Monday, November 29, 2010

Free-Market Environmentalists Call For Further Deregulation

Twenty years ago it would have been nearly impossible to see capitalism and environmentalism blending together.  Much of the environmental degradation that has happened worldwide in the 20th century has been perpetuated in the name of capitalism.  As corporations greedily sought to increase their bottom line and outrace their competitors, they took advantage of the environment in ways that are widely recognized today as “unsustainable.”  That means, if we progress at the same rate of environmental degradation in the 21st century that we have in the 20th century, we will destroy the earth.  That has been the very heartbeat and message of the environmentalism movement. 
During the 70’s and 80’s, the environmentalism movements was seen largely as a leftist “fringe” movement in political circles, which basically meant it was very grassroots and had no strong backing by the higher powers in government or culture.  However, that started to change in the 90’s.  Scientific studies started to produce shocking results of our environmental state, and then in the 2000’s, the environmental movement found a place smack dab in the middle of popular culture. 
Today, pop magazines run dedicated issues that discuss how to live green and help protect the environment.  American consumers can buy green cars, green clothes, and green living quarters.  There has undoubtedly been a shift in American consciousness regarding environmental matters.  And this shift is good.  In fact, if the earth is going to exist in the fashion we would all like it to, then this shift must be seen as essential.
Thus, corporations are being forced to reassess how they conduct business around the world.  It is no longer acceptable to ravage the earth’s resources without a second thought to the long-standing effects of such decisions.  Government is also being forced to re-evaluate its stance on various environmental issues.  Primarily, the government has been involved in establishing a legal framework around environmental issues.  As the government recognized the importance of protecting the environment over the last 10-15 years, they have done what the government does best—regulation.  However, many environmentalists believe that overregulation of environmental issues actually serves to deteriorate the environment even further.  In recent years, a strong movement has risen the combines the ideologies of environmentalism and capitalism, which has resulted in free-market environmentalism.
Free-market environmentalism basically believes the best way to protect the environment is to deregulate the market and allow the free market and property rights to preserve the health and sustainability of the environment.  Let’s examine a few of the major tenets of free-market environmentalism.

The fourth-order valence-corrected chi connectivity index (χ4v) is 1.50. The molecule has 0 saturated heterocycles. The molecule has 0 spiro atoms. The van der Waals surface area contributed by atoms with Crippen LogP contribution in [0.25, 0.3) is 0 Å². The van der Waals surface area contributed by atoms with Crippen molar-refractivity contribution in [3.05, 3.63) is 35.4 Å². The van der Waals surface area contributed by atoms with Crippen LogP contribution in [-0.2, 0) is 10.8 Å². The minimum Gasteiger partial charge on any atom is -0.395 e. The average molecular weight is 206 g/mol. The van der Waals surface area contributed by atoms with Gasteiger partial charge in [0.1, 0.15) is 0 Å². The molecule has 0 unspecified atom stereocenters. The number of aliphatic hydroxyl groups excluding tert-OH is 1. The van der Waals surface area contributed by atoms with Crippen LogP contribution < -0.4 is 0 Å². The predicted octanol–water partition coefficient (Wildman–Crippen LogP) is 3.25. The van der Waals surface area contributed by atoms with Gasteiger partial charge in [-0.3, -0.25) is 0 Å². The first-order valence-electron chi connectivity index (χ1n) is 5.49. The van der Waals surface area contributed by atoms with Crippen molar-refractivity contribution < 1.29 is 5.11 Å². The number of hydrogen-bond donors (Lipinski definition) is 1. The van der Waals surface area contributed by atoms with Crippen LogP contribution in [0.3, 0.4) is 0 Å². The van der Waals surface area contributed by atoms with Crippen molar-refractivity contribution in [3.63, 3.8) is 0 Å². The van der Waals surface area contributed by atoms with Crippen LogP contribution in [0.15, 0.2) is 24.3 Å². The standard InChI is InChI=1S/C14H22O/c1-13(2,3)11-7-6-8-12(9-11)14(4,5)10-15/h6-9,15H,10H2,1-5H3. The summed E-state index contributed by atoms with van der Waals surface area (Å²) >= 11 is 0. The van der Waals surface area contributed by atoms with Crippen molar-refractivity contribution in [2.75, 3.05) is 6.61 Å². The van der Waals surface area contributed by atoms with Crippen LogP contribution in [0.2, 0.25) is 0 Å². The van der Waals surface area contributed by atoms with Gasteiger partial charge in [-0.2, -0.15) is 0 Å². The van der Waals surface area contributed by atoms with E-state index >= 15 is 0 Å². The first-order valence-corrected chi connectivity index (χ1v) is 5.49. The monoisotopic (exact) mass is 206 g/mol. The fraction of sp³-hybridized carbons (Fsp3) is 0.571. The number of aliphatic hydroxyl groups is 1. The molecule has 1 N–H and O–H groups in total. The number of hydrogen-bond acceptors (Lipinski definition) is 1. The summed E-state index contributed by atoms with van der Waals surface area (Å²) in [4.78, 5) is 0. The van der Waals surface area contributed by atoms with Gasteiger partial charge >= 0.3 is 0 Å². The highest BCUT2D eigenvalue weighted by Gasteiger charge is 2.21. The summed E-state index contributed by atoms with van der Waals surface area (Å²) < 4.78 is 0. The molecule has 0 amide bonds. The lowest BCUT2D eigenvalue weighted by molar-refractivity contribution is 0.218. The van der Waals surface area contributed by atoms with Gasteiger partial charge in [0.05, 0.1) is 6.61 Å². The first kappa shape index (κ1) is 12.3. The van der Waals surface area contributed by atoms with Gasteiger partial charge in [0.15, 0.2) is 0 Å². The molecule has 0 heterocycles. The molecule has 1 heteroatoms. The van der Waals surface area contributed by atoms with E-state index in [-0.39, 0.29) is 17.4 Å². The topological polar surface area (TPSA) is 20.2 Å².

One of the greatest concerns regarding the environment is overexploitation.  For example, current environmental laws tend to create a communalization effect of many natural resources such as rivers.  Free-market adherents believe that if private property rights were protected and encouraged in place of communalization, then individuals and companies would be more apt to protect property and the environment.  When communalization is in effect, individuals and companies do not have much incentive except to race into the natural resource to get the most they can in the shortest amount of time.  This causes little care to be shown and actually causes further environmental degradation.
This is also tied to private property rights.  Free-market thinkers believe that pollution will only increase when heavy regulation is in place because market participants will have no care for the inherent value of property since it is public.  They have no vested interest in the value of the property, which decreases as pollution increases.  They have no incentive to keep pollution low and engage in pollution clean-up.  However, as deregulation is instituted, pollution clean-up will be a natural result.
Free-market adherents believe the government misunderstands the power of supply and demand as market forces.  Over time, overconsumption will not be a problem according to free-market thinkers because as overconsumption increases in the short-term, supply will dry up and prices will increase.  The increased prices will eventually cause a decrease in demand.  Then, this decrease in demand will eventually cause an increase in supply.  These market forces will protect the environment from over consumption in the long run.  Thus, deregulation is the best step in protecting consumption concerns.
As stated earlier, in decades past, it was not thought that free-market capitalism and environmentalism were necessarily “friends.”  But this new breed of free-market environmentalists is creating a very strong argument concerning how to best protect the environment.  Free-market principle have led to unprecedented economic prosperity over the last 50 years, and true free-market environmentalists believe these same market principles, when applied to the environment, will produce a protected earth for many years to come.  A forex trader is also affected by these concerns as he seeks to predict what effect environmental concerns will have on specific currencies.